“Every day that passes, I have more respect for you working mamas. I mean, I already had respect… but lawdy. Doing this and then waking up to go work a job for 8 hours and then come home to take care of baby and do it all over again… you guys are heroes. And with more than one kid, Tam! I love you and am in awe of how you do it all.”

I received this text on a random Thursday from my best friend Steph, a new mom on an extended maternity leave. Over the past couple months the texts between us have shifted to a flurry of questions about all things baby. But this text wasn’t unusual or out of the ordinary, in fact, it is pretty normal for us. Because, as cheesy as it sounds, a mutual love and respect for one another grounds our relationship, and we openly encourage and appreciate each other as often as we can. 

Steph and I have been best friends for 19 years. (The average friendship only lasts 7 years, according to a 2009 Dutch study.) We’ve endured the angsty high school days, the “wild” college parties, toxic boyfriends, first jobs, devastating funerals, marrying the loves of our lives, unexpected job losses and the great transition into motherhood. In other words, we’ve had our share of ups and downs. Throughout it all, our friendship has been to the brink of extinction and back. So what’s made our friendship last this long and allowed us both to thrive as individuals?

In high school, before texting was really even a thing, we used to keep a notebook that we’d trade between each other, writing our deepest thoughts and secrets, spilling our hopes and fears and questions about life and love. We’d reply to each other with encouragement or advice, and then proceed to talk about our own problems again and again. It’s no wonder that the sentiment continued for years and years. Our friendship started off with honest and open vulnerability from the second we met.

One summer in college, we were both experiencing heart-wrenching breakups. Together, we channeled our despair into hope by creating a collage of encouragement. We scribbled quotes, phrases, and advice we wished we could tell ourselves before things went so wrong. Like, “Never make someone a priority when all you are to them is an option.” We worked together, piecing scraps of magazine photos and letters onto a black mounting board that I had leftover from an art project. When it was all done, the closeness we felt experiencing mutual heartbreak but also mutual empowerment that we would be okay bonded us together even more.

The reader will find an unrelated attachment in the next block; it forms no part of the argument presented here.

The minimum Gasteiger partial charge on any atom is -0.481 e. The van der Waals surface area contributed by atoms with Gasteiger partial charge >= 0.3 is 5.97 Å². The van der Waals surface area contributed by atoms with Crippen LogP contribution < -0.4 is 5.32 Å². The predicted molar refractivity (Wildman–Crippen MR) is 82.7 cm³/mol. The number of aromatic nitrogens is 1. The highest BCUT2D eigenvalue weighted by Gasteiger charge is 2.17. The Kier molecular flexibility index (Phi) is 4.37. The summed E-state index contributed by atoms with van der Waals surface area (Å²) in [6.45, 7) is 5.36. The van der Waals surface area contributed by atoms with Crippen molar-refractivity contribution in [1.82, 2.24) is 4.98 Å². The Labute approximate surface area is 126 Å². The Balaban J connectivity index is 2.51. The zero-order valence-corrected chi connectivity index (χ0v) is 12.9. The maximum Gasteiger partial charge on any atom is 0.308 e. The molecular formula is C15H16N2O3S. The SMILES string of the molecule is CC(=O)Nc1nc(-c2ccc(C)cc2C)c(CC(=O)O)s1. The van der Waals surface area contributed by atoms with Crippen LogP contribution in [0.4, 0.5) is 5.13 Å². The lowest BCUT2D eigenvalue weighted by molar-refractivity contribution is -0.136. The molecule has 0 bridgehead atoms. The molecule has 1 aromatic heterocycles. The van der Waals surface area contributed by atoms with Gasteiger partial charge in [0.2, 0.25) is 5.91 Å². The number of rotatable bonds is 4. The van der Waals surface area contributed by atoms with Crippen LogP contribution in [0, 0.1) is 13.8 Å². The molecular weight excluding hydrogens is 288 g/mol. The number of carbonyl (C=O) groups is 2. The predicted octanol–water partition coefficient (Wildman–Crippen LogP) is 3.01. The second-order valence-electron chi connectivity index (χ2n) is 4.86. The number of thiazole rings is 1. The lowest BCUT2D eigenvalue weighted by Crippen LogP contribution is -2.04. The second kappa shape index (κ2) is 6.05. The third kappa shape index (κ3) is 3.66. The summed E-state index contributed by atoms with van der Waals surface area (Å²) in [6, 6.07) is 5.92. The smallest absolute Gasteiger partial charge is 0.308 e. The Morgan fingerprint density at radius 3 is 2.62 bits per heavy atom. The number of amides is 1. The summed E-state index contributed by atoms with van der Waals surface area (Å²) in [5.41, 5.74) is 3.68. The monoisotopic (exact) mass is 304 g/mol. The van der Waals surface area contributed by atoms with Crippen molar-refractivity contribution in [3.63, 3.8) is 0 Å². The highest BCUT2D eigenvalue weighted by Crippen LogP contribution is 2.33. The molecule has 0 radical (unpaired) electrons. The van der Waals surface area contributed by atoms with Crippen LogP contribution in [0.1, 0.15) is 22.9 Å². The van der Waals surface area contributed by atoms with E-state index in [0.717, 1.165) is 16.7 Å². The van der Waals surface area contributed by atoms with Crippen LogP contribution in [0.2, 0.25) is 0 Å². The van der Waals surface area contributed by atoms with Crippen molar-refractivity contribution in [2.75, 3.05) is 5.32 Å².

As life threatened to get in the way of our thriving friendship by bringing jobs, husbands, and kids, we decided to be intentional about keeping our communication alive. In fact, we text each other almost every day. Sometimes we need an outlet to vent our frustrations. Sometimes we need advice and sometimes we need to share the embarrassing thing that just happened to us. The level of trust between us is off the charts. We have and will always allow each other to be our true, authentic selves with no judgment. 

The strong foundation we built in the beginning has allowed us to grow and change as individuals while still maintaining our relationship. Over the years, we’ve actually brought out the best in one another. Don’t get me wrong, we’re not perfect. We’ve had arguments and said or done hurtful things to each other. But really, what relationship doesn’t go through rough patches? We have apologized, forgiven and grown from those obstacles. We’ve become each other’s biggest fan, confident and “person.”  

“When the character of a man is not clear to you, look at his friends.” This Japanese proverb rings so true. Your friends shape who you are. They have tremendous influence over the person you are becoming. So, want to thrive in life and friendship? Build up your friendships that are positive, authentic and inspiring. Surround yourself with people who pour love, time, energy, and acceptance into you. And do the same for them. 

Everyone has bad days and faces challenges in life, and we all need encouragement to keep putting one foot in front of the other. Sometimes in our efforts to be helpful and to avoid awkwardness, we say things like, “Look at the bright side of things,” or “Think positive.” While well-intentioned, the words may not be super helpful. We need to be more supportive.

The reality is, allowing people to be vulnerable, open and honest about where they are can be a real gift. We live in a world where 1 in 4 people struggles with anxiety about different aspects of life. Just telling them to be positive or pointing out what we see as the “silver lining” does not provide a solution or make things better for them.

What might be more helpful than mere words is your presence as they walk the road.

Acknowledge the reality at hand by being there and by saying, “I can tell this is so hard,” or “In the midst of the storm, it is hard to see past all the challenges.” Asking, “What can you do for yourself today that will be comforting as you try and sort things out?” can also make a world of difference in how they view the situation.